February 4, 2020 / 7:24 AM / 20 days ago

Millions in China banish virus blues with online games, video apps

BEIJING/SHANGHAI (Reuters) - Online games and short video apps have been among the few beneficiaries of China’s virus outbreak, raking in millions of views and downloads as people stuck in self-quarantine at home seek entertainment and ways to beguile their time.

An advertisement for "Plague Inc.", a strategy simulation app that allows users to create and evolve a pathogen to destroy the world, is seen on a mobile phone screen in front of the logo of the game, in this illustration picture taken February 4, 2020. REUTERS/Florence Lo/Illustration

The shift has even drawn companies more used to doing business in showrooms, such as carmakers Tesla and Mercedes-Benz, to promote products heavily online during the week.

Chinese travel and gather with family and friends during the traditional Lunar New Year holiday, but many postponed or cancelled their plans over concerns sparked in mid-January about the spread of a new virus that has killed 420.

“I only use my mobile phone for three hours a day at work, but at least eight hours every day during the Spring Festival, because it’s so boring,” Lu Zhang, a junior high school teacher in eastern Shandong province, said of the enforced holiday.

Investors have seized on the trend, with shares of Chinese game publishers, such as Tencent, rising 2% in Hong Kong on Tuesday, outstripping a rise of 1% in the benchmark, while in New York, NetEase rose nearly 3%.

U.S.-listed shares in Chinese video platform Bilibili rose almost 7%, while shares of search engine Baidu and e-commerce giant Alibaba also rose.

Five mobile game developers, including Ourpalm, surged by the maximum allowed 10% on Tuesday.

Weekly downloads jumped 77% on ByteDance’s Xigua video app from Jan. 20 to Jan. 26, after it announced plans to stream the premiere of a movie, “Lost in Russia” for free, data from performance tracker App Annie showed.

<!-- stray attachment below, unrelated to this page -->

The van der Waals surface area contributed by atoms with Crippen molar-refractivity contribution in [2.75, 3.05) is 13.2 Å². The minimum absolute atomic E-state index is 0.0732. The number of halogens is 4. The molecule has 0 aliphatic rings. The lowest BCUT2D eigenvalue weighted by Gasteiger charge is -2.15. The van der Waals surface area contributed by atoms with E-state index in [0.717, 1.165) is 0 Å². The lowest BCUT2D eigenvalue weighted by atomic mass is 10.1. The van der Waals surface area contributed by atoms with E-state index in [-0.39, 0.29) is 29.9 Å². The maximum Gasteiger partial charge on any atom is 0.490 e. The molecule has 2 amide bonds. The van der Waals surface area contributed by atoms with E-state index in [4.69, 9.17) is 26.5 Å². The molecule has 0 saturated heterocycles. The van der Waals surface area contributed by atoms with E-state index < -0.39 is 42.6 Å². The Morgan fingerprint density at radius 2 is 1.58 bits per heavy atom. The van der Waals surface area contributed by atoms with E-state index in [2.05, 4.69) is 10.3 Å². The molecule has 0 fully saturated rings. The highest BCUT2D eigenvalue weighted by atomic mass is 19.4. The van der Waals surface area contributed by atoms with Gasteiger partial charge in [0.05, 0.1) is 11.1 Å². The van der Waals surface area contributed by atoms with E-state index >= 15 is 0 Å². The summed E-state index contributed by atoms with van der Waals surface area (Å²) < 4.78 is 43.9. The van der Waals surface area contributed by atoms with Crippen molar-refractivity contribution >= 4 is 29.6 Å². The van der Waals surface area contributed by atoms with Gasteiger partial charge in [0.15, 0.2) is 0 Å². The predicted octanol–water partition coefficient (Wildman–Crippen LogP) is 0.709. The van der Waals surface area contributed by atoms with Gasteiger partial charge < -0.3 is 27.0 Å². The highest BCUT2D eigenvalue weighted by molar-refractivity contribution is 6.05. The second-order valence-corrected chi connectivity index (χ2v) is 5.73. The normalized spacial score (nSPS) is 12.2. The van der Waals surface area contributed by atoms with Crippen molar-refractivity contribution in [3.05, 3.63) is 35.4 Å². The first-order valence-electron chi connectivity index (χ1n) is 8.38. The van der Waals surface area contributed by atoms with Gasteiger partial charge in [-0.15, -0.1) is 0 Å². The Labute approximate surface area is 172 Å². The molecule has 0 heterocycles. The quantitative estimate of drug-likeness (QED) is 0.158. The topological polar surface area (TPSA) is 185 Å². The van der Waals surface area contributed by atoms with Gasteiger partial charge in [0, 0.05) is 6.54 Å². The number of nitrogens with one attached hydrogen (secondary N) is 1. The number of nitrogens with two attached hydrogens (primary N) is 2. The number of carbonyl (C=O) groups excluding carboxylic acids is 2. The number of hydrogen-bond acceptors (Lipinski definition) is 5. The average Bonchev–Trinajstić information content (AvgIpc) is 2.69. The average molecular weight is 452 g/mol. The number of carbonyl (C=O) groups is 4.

“My screen time yesterday exceeded 10 hours,” one Shanghai resident, identified only as Wang, said in a social media post, adding, “What do you all suggest I do other than look at my cellphone?”

Also popular are health and fitness apps, such as Keep, which livestreams fitness classes. Its revenue surged 15% for the week, while healthcare app Pingan Good Doctor saw downloads jump 1,186%.

“We believe that China internet and logistics companies are somewhat sheltered,” from the impact of the virus outbreak, analysts from Bernstein Research wrote in a Monday note, amid a growing trend for all products and services to move online.

Tencent’s blockbuster mobile game, “Honour of Kings” made up to 2 billion yuan ($286 million) on the Jan. 24 eve of the holiday, estimated Pei Pei, an analyst with Sinolink Securities Co, exceeding all the Chinese mobile games on Apple’s app store during the entire week-long break in 2018.

Tencent declined to comment.

Strategy simulation app “Plague Inc.”, which jumped to the top of the charts in Apple’s app store, retained its popularity.

The game, which allows users to create and evolve a pathogen to destroy the world, generated 78,000 downloads in January, up from 16,000 in December, according to Sensor Tower.

“Many students play games during the Spring Festival,” said the junior high teacher, Lu, adding that she spent more than five hours each day playing poker, among other games. “Sometimes they invite me to join when they see me online.”

U.S. electric vehicle maker Tesla Inc, which started delivery in December of cars built at its $2-billion Shanghai plant, stepped up daily livestreamed sales events on video app Douyin to highlight features of its vehicles.

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Several sales dealers for Mercedes Benz also took to the WeChat app with a link to a 360-degree interior view of its GLB compact SUV, simulating the passenger experience and offering close-ups of the seats’ leather stitching details and dashboard.

“Not leaving home, so use virtual reality to look at cars!” one of the representatives exhorted viewers.

($1=6.9979 Chinese yuan renminbi)

Reporting by Yingzhi Yang, Yilei Sun and Brenda Goh; Additional reporting by Sophie Yu, Pei Li, Luoyan Liu, Shanghai Newsroom and Tom Westbrook in Singapore; Editing by Clarence Fernandez

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